Introduction: Micro 3D Printing: Make a Micro Chess Set

About: I believe that the purpose of life is to learn how to do our best and not give in to the weaker way.

Very small objects can be created with even an inexpensive extruded filament 3D printer. The Intro Pic shows a chess set next to a quarter that was printed in PLA.

I have provided .stl files if you want to print your own micro chess set. The files can easily be scaled up to larger sizes to create an easier to use chess set. With a little more hand work, they can even be scaled down.

Step 1: How It Works

The resolution of extruded filament 3D printers is really quite high. I used a Makerbot Replicator 2 to make this chessboard, but it should  be possible with most low end 3D printers.

I am mainly interested in using this process to make very small robots, so I thought making a small chessboard would be a good way to find out the lower size limits of extruder 3D printing.

You cannot simply print out a small object and get consistently good results. It requires modifications in the spacing, number of objects, and printer settings to get crisp 3d prints.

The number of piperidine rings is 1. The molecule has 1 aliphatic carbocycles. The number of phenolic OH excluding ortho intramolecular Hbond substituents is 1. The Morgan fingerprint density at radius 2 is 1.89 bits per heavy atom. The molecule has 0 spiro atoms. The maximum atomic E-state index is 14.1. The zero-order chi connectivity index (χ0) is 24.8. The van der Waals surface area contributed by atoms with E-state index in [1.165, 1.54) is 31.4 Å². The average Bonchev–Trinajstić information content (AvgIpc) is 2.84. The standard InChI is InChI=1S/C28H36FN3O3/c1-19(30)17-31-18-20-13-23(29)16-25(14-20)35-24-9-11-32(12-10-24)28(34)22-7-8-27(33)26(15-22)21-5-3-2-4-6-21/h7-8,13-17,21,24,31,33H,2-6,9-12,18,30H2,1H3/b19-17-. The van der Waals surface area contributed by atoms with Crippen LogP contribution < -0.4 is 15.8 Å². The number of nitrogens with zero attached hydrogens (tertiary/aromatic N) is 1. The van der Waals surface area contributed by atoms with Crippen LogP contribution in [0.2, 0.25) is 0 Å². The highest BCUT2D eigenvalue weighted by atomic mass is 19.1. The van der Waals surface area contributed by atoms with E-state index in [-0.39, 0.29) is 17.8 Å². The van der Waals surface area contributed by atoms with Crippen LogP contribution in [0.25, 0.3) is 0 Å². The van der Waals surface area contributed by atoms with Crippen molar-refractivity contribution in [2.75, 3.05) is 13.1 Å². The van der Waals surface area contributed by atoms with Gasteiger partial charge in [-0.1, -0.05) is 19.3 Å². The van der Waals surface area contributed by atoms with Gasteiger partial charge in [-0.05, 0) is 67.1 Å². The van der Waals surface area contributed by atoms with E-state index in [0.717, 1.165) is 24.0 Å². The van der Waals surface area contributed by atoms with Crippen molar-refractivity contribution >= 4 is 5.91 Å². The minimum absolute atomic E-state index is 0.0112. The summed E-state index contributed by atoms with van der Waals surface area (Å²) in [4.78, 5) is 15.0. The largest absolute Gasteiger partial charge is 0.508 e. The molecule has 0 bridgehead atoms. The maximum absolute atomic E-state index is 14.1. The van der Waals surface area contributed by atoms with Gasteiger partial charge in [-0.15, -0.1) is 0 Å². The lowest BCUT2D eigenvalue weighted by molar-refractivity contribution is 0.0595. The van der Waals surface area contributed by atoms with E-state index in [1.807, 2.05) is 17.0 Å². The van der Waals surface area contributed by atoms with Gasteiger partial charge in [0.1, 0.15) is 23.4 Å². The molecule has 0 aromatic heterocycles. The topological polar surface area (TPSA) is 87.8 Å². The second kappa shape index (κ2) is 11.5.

Step1 pic shows the largest chess piece, a king which is .43" high by .1" in diameter. The base and head of the piece is actually hollow.

Step 2: Materials

The main thing you will need is access to a 3D Printer. I used a Makerbot Replicator 2, but other printers that extrude PLA should work.

PLA in one or two colors. I used blue and natural. The natural has the advantage that it is translucent and glows nicely when lit with LEDs.

Step 3: Printing the Chess Board in Two Colors

The chess board is designed with every other square slightly raised higher than the adjoining squares. If your printer allows it, you can print in one color and then pause and change filaments to print the raised squares in another color. If your printer won't do that, you can print the board in one color and then hand paint the recessed squares in another color. Colored nail polish works well as a paint on PLA. You can sand off any spillover with sandpaper on a flat surface.

Printing Two Colors On A Replicator 2
It is easy to print one color on a Replicator 2 and then pause mid print and change to another color. In the case of this chess board, I printed for about 17 minutes and then as soon as it started to print the raised squares I pressed the left menu arrow and clicked on change filament. This removes the extruder head from the print and allows you to change filiment color.

After the filament has been changed you can click on resume build and it will go back to printing where it left off.

Replicator 2 Settings
Print at the highest quality with a raft.
Print at the standard settings at .1mm
Make sure you have the latest version of the Makerbot software. Earlier versions do not print small things quite as well.

Step 4: Printing the Chess Pieces